Despite laws, drivers still distracted
Published 8:08 am, Thursday, November 19, 2009
They come in all shapes and sizes, from the harried mom driving her car while coordinating pickup times for her children, cell phone nestled against her ear, to the teen clandestinely texting his buddies from the phone positioned under his steering wheel; from the frazzled worker eating his lunch on the go, to the other frazzled worker applying her makeup while negotiating a left-hand turn.
They are the distracted drivers. They are among us. They are us. According to many experts, we are more dangerous than ever.
According to the National Highway Traffic Safety Administration, nearly 6,000 people died in 2008 in crashes involving a distracted or inattentive driver, and more than half a million were injured. The agency also reported that, on any given day in 2008, more than 800,000 vehicles were driven by someone using a hand-held cell phone.
Locally, experts said driving while distracted is a problem in Connecticut as well, despite a statewide law passed in 2005 that banned the use of hand-held cell phones while driving. Those who violate the cell phone law face a $100 penalty.
Rep. Richard Roy, D-Milford, who pushed for the law for several years, said he's well aware that many people willfully violate it nearly every day. "For some people, it's just become habit," he said of cell phone use. "It disturbs me that people still do that." Photographers dispatched by the Connecticut Post, a Hearst Connecticut Media Group publication, had no trouble spotting dozens of drivers at various intersections yakking away on their cell phones, one of whom is captured in the photos used for this story.
Because the Connecticut Department of Transportation doesn't include distracted driving as a factor when compiling accident data, state officials were unaware how many fatal crashes in the state involved inattentive motorists. But state DOT spokesman Kevin Nursick said distracted driving is as big a safety issue here as in the rest of the country. He said the problem has a lot to do with modern culture, and the contemporary habit of multi-tasking -- even if one of the tasks in question requires one's full attention.
"I think there's something to be said for the pace at which we live our lives day to day," Nursick said. "The lifestyles we live have sped up considerably, and that has spilled into the area of operating motor vehicles." Some efforts are being made to increase awareness about the dangers of driving while distracted. For example, Nursick said, the state is in the process of changing the way it collects accident data, to include driver distraction as a possible factor. "Obviously, this is something we want to be able to quantify in our state," he said.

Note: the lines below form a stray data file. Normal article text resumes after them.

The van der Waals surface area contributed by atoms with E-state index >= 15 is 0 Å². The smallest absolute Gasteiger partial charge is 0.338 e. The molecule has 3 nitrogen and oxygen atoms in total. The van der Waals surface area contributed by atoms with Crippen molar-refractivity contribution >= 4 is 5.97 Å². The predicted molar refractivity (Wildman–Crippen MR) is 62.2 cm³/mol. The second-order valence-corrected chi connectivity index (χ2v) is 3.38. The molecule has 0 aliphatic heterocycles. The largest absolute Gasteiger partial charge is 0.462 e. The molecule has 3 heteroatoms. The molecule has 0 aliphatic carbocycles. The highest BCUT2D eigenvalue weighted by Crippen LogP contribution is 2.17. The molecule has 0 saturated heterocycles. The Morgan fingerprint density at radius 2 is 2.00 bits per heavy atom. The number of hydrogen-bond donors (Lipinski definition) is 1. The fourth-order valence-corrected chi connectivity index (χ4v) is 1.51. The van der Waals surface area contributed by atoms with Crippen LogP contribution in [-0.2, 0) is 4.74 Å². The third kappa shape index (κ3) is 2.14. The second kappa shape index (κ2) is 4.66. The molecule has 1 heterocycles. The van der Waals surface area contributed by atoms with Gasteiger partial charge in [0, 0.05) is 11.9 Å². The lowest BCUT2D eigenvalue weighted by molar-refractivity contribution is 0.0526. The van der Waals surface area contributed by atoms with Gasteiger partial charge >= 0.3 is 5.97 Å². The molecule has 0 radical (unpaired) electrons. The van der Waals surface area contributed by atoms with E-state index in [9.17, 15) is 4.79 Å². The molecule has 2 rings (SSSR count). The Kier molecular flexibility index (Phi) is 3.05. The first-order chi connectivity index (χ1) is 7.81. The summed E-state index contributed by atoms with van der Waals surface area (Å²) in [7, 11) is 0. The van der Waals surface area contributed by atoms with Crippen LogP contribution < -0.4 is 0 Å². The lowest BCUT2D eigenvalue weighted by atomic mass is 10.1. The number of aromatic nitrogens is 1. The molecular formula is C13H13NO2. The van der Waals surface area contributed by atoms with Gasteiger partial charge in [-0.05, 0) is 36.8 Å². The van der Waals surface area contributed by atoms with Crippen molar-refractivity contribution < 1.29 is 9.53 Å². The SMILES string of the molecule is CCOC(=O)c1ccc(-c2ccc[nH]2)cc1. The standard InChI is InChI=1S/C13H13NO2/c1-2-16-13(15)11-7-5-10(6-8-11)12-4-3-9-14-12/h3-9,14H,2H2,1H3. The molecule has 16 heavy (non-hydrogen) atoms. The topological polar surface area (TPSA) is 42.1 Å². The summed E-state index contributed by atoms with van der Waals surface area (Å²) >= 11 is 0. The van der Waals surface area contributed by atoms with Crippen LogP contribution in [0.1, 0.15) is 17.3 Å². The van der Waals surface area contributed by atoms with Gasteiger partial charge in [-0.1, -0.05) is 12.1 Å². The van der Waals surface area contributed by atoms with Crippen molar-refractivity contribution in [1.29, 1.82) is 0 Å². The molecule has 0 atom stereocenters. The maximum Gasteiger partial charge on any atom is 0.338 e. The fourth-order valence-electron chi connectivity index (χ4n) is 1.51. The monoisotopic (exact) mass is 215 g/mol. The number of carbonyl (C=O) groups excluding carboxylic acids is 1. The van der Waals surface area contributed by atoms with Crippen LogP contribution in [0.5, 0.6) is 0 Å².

In addition, the state has applied for several hundred thousand dollars in grant funding from the Highway Traffic Safety Administration for enforcement, education and awareness programs that would all focus on curtailing distracted driving. Also, the Connecticut State Police plan to focus on distracted driving during its annual holiday enforcement efforts.
But many experts agreed that more needs to be done -- though no one has a simple solution.
Like Nursick, Roy thinks that driver distraction is the result of the fast-paced world we live in. In fact, he said, as we've put a higher premium on speed and productivity, we've put less of an emphasis on motor-vehicle safety in general. "Drivers 50 years ago were much more conscious of the speed limit, much more conscious of traffic lights," Roy said. "People as a whole were much more law-abiding."
State Police Lt. J. Paul Vance said the cell phone law is "well enforced," pointing to statistics showing that tickets for violating the law have increased year to year. In 2006, state police gave out 2,969 such tickets, compared with 6,252 in 2007 and 10,818 in 2008.